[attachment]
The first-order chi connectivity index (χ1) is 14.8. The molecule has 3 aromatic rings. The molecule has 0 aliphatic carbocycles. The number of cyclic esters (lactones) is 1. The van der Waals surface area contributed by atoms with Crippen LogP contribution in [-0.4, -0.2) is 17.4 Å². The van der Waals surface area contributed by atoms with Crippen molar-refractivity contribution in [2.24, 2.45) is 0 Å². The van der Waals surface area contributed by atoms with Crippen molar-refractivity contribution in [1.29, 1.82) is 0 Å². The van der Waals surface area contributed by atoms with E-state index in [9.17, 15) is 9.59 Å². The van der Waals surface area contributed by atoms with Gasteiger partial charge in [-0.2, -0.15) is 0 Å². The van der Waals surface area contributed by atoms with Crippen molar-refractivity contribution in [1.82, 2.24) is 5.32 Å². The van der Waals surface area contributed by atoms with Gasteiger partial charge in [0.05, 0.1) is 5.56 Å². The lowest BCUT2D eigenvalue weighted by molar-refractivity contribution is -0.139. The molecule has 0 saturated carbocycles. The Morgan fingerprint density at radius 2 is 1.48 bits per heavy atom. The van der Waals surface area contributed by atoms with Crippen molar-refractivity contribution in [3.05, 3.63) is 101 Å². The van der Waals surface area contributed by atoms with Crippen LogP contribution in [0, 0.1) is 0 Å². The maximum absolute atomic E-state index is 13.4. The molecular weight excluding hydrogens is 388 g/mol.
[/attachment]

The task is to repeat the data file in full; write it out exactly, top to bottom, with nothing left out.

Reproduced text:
The first-order chi connectivity index (χ1) is 14.8. The molecule has 3 aromatic rings. The molecule has 0 aliphatic carbocycles. The number of cyclic esters (lactones) is 1. The van der Waals surface area contributed by atoms with Crippen LogP contribution in [-0.4, -0.2) is 17.4 Å². The van der Waals surface area contributed by atoms with Crippen molar-refractivity contribution in [2.24, 2.45) is 0 Å². The van der Waals surface area contributed by atoms with Crippen molar-refractivity contribution in [1.29, 1.82) is 0 Å². The van der Waals surface area contributed by atoms with E-state index in [9.17, 15) is 9.59 Å². The van der Waals surface area contributed by atoms with Gasteiger partial charge in [-0.2, -0.15) is 0 Å². The van der Waals surface area contributed by atoms with Crippen molar-refractivity contribution in [1.82, 2.24) is 5.32 Å². The van der Waals surface area contributed by atoms with Gasteiger partial charge in [0.05, 0.1) is 5.56 Å². The lowest BCUT2D eigenvalue weighted by molar-refractivity contribution is -0.139. The molecule has 0 saturated carbocycles. The Morgan fingerprint density at radius 2 is 1.48 bits per heavy atom. The van der Waals surface area contributed by atoms with Crippen molar-refractivity contribution in [3.05, 3.63) is 101 Å². The van der Waals surface area contributed by atoms with Crippen LogP contribution in [0, 0.1) is 0 Å². The maximum absolute atomic E-state index is 13.4. The molecular weight excluding hydrogens is 388 g/mol.